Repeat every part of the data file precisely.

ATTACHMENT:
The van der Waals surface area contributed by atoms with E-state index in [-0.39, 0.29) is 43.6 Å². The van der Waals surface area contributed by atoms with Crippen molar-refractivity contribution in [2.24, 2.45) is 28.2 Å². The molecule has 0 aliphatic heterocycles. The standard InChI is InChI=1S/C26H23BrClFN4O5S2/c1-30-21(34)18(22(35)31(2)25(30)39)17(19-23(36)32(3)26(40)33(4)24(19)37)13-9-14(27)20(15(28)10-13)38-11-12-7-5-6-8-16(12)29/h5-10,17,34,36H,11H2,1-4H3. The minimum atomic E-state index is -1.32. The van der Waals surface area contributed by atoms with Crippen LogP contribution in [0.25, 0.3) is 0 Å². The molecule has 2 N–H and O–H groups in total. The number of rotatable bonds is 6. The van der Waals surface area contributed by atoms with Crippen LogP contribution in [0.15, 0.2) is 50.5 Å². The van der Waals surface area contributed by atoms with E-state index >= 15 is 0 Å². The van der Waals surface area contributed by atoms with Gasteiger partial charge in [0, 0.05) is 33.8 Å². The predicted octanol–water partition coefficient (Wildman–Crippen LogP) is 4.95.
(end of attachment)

The van der Waals surface area contributed by atoms with E-state index in [-0.39, 0.29) is 43.6 Å². The van der Waals surface area contributed by atoms with Crippen molar-refractivity contribution in [2.24, 2.45) is 28.2 Å². The molecule has 0 aliphatic heterocycles. The standard InChI is InChI=1S/C26H23BrClFN4O5S2/c1-30-21(34)18(22(35)31(2)25(30)39)17(19-23(36)32(3)26(40)33(4)24(19)37)13-9-14(27)20(15(28)10-13)38-11-12-7-5-6-8-16(12)29/h5-10,17,34,36H,11H2,1-4H3. The minimum atomic E-state index is -1.32. The van der Waals surface area contributed by atoms with Crippen LogP contribution in [0.25, 0.3) is 0 Å². The molecule has 2 N–H and O–H groups in total. The number of rotatable bonds is 6. The van der Waals surface area contributed by atoms with Crippen LogP contribution in [0.15, 0.2) is 50.5 Å². The van der Waals surface area contributed by atoms with E-state index >= 15 is 0 Å². The van der Waals surface area contributed by atoms with Gasteiger partial charge in [0, 0.05) is 33.8 Å². The predicted octanol–water partition coefficient (Wildman–Crippen LogP) is 4.95.